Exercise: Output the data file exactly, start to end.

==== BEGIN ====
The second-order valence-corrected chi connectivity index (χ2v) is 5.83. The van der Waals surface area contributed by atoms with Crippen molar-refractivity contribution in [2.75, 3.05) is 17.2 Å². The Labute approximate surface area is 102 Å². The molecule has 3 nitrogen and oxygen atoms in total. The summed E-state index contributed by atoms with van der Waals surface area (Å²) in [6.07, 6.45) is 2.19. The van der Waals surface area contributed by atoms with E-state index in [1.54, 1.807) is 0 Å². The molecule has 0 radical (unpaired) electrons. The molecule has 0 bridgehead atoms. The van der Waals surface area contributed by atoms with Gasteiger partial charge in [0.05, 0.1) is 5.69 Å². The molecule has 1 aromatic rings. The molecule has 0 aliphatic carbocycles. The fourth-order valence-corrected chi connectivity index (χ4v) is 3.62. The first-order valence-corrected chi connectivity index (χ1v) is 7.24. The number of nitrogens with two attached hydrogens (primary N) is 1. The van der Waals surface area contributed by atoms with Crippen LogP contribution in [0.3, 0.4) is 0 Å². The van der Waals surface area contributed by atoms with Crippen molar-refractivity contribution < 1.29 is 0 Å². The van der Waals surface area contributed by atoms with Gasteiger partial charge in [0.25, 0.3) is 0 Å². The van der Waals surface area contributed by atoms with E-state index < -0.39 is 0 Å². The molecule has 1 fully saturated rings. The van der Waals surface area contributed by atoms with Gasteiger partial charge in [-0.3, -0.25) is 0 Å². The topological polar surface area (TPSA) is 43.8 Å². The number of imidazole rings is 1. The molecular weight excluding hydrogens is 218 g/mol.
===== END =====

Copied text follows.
The second-order valence-corrected chi connectivity index (χ2v) is 5.83. The van der Waals surface area contributed by atoms with Crippen molar-refractivity contribution in [2.75, 3.05) is 17.2 Å². The Labute approximate surface area is 102 Å². The molecule has 3 nitrogen and oxygen atoms in total. The summed E-state index contributed by atoms with van der Waals surface area (Å²) in [6.07, 6.45) is 2.19. The van der Waals surface area contributed by atoms with E-state index in [1.54, 1.807) is 0 Å². The molecule has 0 radical (unpaired) electrons. The molecule has 0 bridgehead atoms. The van der Waals surface area contributed by atoms with Gasteiger partial charge in [0.05, 0.1) is 5.69 Å². The molecule has 1 aromatic rings. The molecule has 0 aliphatic carbocycles. The fourth-order valence-corrected chi connectivity index (χ4v) is 3.62. The first-order valence-corrected chi connectivity index (χ1v) is 7.24. The number of nitrogens with two attached hydrogens (primary N) is 1. The van der Waals surface area contributed by atoms with Crippen LogP contribution in [0.3, 0.4) is 0 Å². The van der Waals surface area contributed by atoms with Crippen molar-refractivity contribution < 1.29 is 0 Å². The van der Waals surface area contributed by atoms with Gasteiger partial charge in [0.25, 0.3) is 0 Å². The van der Waals surface area contributed by atoms with E-state index < -0.39 is 0 Å². The molecule has 1 fully saturated rings. The van der Waals surface area contributed by atoms with Gasteiger partial charge in [-0.3, -0.25) is 0 Å². The topological polar surface area (TPSA) is 43.8 Å². The number of imidazole rings is 1. The molecular weight excluding hydrogens is 218 g/mol.